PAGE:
Pre-All Star (58 games):
12.5ppg, 3.8rpg, 5.7apg, 1.1spg, 0.4bpg, 2.1tpg, 45.7%fg (11.3 fga), 26.8%3fg (2.2 3fga), 66.4%ft (2.4fta) in 29.1mpg
Post-All Star (24 games):
13.5ppg, 7.0rpg, 8.4apg, 1.0spg, 0.6bpg, 2.5tpg, 50.8%fg (10.8 fga), 31.6%3fg (0.8 3fga), 74.3%ft (3.1fta) in 30.1mpg
Payton’s post-All Star numbers reflect a player who has begun to mature and realise his strengths and weaknesses, and how to harness them to impact NBA games. He led Orlando in Win Shares at 4.4 last season, and managed five triple doubles in those last 24 games.
While spacing continues to be the buzz word in today’s NBA, and Payton offers very little (0.8 3pg), he has shown that he is adjusting to what NBA level defenses are giving him – and not settling. Payton improved his mid-range game significantly last season (40.2% >16 feet, compared to 25.2% in 15/16), and showed increased proficiency at finishing in the paint and his floater game. After the All-Star break, he dropped his number of three point attempts per game by 1.4, focusing on what he does best.
Payton’s usage rate of 21.8% in 16/17 sits third on the team behind Nikola Vucevic and Evan Fournier, and is last in the NBA for players who played over 28 minutes per game and averaged at least 5 assists. It would make sense for Orlando to give Payton the ball and let him find his shooters like Fournier for open looks, or hit the roll man like Vucevic for the easy dunk or lay in – rather than running the offense through these other player’s hands. Essentially, Orlando should be using him like Boston used to with Rondo in those old Celtics teams.
Pre-All Star (56 games):
11.2ppg, 4.6rpg, 1.9apg, 0.8spg, 0.4bpg, 1.1tpg, 42.8%fg (10.0 fga), 29.2%3fg (3.4 3fga), 65.0%ft (2.4fta) in 27.6mpg
Post-All Star (24 games):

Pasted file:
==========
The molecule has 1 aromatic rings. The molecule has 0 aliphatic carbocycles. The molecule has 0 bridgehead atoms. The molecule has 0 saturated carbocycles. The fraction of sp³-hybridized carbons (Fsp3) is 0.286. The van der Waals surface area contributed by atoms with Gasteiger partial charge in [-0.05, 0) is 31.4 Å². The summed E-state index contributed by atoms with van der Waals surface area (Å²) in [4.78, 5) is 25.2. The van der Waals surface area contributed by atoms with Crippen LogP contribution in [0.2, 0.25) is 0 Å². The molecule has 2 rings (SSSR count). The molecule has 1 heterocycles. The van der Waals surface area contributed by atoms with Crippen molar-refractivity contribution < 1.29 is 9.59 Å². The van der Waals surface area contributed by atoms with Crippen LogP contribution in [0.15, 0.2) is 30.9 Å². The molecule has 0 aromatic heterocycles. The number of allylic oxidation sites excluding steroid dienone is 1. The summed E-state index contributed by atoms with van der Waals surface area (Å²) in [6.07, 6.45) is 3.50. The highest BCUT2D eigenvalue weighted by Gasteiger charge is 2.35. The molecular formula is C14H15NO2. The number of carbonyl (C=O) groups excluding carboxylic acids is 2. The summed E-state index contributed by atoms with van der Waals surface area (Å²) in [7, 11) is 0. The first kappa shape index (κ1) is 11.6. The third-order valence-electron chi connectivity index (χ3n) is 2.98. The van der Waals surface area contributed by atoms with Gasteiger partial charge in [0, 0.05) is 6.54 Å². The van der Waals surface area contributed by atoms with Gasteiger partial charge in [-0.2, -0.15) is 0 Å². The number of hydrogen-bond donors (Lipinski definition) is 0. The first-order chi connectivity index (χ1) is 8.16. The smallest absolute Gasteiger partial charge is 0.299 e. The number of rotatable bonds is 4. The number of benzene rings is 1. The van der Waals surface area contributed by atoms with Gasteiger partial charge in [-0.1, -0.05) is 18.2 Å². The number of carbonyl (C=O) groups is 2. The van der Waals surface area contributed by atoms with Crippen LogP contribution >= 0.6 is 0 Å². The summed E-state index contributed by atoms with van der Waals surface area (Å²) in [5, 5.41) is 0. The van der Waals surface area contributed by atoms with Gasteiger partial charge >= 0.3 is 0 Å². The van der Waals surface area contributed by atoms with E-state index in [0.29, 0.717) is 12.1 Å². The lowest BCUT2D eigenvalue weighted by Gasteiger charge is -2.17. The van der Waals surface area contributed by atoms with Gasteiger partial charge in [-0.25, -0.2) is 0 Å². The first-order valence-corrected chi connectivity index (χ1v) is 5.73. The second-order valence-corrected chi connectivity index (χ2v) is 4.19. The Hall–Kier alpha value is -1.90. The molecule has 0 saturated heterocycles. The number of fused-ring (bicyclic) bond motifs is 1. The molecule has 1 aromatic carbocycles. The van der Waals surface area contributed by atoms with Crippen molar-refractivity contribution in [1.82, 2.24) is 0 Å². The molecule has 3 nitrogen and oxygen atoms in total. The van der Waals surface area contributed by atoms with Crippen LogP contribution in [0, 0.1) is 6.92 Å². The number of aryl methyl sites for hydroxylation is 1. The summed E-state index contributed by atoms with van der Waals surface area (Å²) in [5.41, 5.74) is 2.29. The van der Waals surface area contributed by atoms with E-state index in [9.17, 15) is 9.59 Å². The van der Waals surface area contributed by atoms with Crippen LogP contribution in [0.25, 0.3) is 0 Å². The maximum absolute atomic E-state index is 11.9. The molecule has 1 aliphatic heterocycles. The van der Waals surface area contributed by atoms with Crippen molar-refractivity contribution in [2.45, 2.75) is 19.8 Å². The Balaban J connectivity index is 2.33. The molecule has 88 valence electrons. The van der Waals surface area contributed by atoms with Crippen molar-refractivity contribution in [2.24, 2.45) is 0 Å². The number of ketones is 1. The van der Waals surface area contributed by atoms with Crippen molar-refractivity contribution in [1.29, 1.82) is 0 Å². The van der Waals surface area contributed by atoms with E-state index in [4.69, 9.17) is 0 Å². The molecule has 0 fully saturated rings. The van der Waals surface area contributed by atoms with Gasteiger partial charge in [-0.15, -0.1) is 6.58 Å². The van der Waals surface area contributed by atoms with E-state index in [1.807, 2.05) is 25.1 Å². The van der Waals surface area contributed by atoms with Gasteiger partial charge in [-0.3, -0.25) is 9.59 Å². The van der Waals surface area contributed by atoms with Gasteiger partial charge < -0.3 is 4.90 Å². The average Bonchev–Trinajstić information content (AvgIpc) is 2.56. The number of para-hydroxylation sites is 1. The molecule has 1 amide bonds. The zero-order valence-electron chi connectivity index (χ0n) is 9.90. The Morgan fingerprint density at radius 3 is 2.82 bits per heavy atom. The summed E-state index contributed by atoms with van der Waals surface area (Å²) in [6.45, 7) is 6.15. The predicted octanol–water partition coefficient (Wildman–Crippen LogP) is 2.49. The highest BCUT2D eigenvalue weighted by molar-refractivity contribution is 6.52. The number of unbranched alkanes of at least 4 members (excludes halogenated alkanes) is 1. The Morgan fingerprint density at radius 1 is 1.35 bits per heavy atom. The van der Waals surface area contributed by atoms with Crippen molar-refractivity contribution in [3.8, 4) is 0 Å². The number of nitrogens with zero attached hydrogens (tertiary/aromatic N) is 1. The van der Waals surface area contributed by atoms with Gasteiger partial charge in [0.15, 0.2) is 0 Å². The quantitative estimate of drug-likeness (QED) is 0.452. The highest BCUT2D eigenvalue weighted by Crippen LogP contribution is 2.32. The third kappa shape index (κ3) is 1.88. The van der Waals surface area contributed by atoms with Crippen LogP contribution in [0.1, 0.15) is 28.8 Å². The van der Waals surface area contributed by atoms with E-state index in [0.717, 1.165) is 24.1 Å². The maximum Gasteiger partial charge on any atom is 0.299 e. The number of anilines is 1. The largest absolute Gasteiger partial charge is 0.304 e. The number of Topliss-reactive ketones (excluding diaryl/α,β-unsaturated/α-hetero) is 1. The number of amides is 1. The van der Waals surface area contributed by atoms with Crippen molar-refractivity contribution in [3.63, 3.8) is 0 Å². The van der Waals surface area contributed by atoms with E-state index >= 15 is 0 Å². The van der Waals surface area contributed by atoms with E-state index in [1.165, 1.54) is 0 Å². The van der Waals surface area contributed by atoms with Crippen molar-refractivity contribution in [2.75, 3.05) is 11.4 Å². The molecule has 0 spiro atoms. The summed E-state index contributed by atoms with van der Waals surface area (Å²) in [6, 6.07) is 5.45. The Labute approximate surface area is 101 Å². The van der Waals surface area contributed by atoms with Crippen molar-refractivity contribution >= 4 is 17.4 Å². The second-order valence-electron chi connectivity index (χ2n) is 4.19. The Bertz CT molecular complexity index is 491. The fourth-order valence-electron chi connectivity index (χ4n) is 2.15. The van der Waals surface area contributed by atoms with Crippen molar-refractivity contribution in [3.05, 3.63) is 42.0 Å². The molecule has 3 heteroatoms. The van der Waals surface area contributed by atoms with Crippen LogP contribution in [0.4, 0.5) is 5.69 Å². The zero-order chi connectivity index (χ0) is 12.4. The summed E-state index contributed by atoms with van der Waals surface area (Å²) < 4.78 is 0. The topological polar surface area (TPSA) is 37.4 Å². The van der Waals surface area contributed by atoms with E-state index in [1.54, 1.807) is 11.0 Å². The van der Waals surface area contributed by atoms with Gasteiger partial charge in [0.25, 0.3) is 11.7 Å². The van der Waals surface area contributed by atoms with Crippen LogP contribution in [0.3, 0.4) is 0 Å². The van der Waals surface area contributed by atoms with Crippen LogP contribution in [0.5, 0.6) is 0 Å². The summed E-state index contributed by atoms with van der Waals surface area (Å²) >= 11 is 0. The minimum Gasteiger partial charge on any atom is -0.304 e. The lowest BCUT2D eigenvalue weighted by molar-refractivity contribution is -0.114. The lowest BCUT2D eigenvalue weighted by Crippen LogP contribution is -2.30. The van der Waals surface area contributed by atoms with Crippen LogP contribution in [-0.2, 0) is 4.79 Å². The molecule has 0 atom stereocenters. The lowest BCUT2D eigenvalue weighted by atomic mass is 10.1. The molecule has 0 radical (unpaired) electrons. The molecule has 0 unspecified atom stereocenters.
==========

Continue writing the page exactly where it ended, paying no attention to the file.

16.4ppg, 6.2rpg, 1.7apg, 1.0spg, 0.7bpg, 1.1tpg, 50.3%fg (12.7fga), 28.0%3fg (3.1 3fga), 83.8%ft (3.3fta) in 31.3mpg
Frank Vogel’s experiment with Aaron Gordon at SF seemed doomed before it started. While Vogel had designs on playing Gordon like he was Paul George, one of these skillsets’ is not like the other. Gordon appeared lost offensively, with a third of his shot attempts coming from downtown at a sub-30% clip, and being a little too slow to effectively defend the perimeter talents while Ibaka and Vucevic roamed the paint.
Fast forward to the end of the NBA regular season, and it looks like Gordon may have turned the corner. Thrust back into his more natural PF slot following the Ibaka trade, where his ball-handling and athletic gifts provide him a greater advantage, Gordon balled out. While the numbers post-All Star are solid, he really flourished towards the end of the season. Three of his last seven games included these monsters:
If Gordon can continue his improved 3pt proficiency, this will open up the paint for Elfrid Payton to attack, and give Vucevic more space to operate in the post. Gordon has the tools – few can match his athletic prowess – but can he harness this athleticism to impact the game more on the defensive end? He has shown he can play in the passing lanes and get out on the break, but with a Center like Vucevic who isn’t known for his rim protection, Gordon will need to provide greater rim deterrence than he has to date. For what it’s worth, Gordon has high expectations for himself on that end of the floor.
Both Payton and Gordon are eligible for extensions or will enter Restricted Free Agency in 2018. This is a huge season for both of them.